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class ReviewsController < BaseController
    after_action :verify_policy_scoped, only: :index
    skip_after_action :verify_authorized, only: :index

    def index
      if user_signed_in?
        reviews = policy_scope(Review)

        render json: reviews
      else
        render json: { reviews: [] }
      end
    end

    def update
      review = Review.find(params[:id])

      authorize review

      # Logic for updating our review
    end
end

Now, our index action uses the policy_scope method to find the reviews that we’ll render. The policy_scope method infers that we want to use the ReviewPolicy::Scope class, and it will instantiate the class and then call resolve on the instance. In fact, the code that’s actually getting executed here is this:

reviews = ReviewPolicy::Scope.new(current_user, Review).resolve

The other important line in our controller is the method that’s actually mkaing sure that the policy scope is being used:

after_action :verify_policy_scoped, only: :index

Similar to verify_authorized, the verify_policy_scoped method is what ensures that the policy scope is actually being used. And in our case, we only have a scope on our index action, so we can specify that we only want to use a scope on :index. Not too bad, right? Just tell pundit what you want to scope, and what you want to authorize, and it will do the rest for us!

But what if we had a class that never needed to be authorized or scoped? How could we tell pundit to just skip the authorization for that specific model? Well, it’s pretty easy — we can just use skip_after_action:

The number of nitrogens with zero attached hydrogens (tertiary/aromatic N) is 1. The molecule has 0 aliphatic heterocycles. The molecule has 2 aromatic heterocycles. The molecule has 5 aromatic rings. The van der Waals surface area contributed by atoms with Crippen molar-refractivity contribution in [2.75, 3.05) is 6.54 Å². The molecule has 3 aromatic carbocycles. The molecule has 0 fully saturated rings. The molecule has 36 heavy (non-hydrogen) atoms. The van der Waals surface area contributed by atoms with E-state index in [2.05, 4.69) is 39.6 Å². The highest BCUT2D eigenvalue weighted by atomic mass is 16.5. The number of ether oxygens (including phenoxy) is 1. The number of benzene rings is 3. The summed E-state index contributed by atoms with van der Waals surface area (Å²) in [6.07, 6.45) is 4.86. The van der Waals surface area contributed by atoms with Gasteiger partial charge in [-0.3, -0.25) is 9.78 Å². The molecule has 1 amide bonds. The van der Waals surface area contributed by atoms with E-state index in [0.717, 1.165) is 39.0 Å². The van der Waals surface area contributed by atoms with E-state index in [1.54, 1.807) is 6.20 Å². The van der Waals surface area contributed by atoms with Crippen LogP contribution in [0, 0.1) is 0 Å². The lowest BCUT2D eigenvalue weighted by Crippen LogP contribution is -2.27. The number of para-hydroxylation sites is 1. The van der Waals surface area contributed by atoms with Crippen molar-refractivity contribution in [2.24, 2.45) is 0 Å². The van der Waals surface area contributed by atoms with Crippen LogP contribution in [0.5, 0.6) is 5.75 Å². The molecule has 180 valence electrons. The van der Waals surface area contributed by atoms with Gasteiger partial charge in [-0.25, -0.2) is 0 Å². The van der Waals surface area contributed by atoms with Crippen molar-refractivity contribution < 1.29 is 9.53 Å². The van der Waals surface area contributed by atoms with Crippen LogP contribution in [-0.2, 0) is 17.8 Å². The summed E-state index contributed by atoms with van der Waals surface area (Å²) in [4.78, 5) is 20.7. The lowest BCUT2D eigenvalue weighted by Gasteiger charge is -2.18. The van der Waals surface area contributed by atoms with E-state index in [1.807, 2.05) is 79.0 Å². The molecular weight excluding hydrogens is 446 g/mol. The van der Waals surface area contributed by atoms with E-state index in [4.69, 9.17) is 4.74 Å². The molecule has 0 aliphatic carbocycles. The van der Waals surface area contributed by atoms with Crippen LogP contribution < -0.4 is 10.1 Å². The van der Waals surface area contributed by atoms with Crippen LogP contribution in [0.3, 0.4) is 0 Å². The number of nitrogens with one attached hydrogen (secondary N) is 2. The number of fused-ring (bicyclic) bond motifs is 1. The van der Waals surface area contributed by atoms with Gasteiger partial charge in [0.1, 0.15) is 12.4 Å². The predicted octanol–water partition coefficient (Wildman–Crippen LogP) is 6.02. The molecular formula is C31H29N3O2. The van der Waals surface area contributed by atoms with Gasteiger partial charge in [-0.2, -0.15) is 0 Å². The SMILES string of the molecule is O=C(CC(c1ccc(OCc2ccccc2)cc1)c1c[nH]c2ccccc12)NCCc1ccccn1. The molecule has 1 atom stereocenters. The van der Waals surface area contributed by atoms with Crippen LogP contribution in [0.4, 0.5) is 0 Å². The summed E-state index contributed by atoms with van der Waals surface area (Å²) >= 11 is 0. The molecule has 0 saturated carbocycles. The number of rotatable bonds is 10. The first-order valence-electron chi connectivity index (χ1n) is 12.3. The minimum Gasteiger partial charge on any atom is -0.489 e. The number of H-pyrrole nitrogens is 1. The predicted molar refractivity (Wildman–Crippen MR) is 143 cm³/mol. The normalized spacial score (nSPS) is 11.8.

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class CommentsController < ApplicationController
  skip_after_action :verify_authorized
  skip_after_action :verify_policy_scoped

  # RESTful controller actions go here!
end

Simple! This gem is pretty fantastic to work with, and gives us great guidelines on the proper way of using it. I really liked this particular piece of advice from the library’s developers:

“Pundit strongly encourages you to model your application in such a way that the only context you need for authorization is a user object and a domain model that you want to check authorization for. If you find yourself needing more context than that, consider whether you are authorizing the right domain model, maybe another domain model (or a wrapper around multiple domain models) can provide the context you need.”

It turns out that authorizing with pundit can be a really good time. You might say that it’s even kind of…fun!

tl;dr?

  • The pundit gem is a simple way to build a powerful authorization system. It expects plain old ruby policy classes for each model that you want to authorize, and each class should contain query methods that map to controller actions for the model. The controller that corresponds to the model should call the authorize method for the object, and should either contain or inherit an after_action :verify_authorized method.
  • The developers at eLabs put a lot of work into building pundit, and based it off of the cancan library. In fact, they even wrote a super blog post about their process, which you can read over here.
  • Still confused about when to authorize and when to authenticate? Check out this awesome slidedeck that clarifies all your authorization confusion!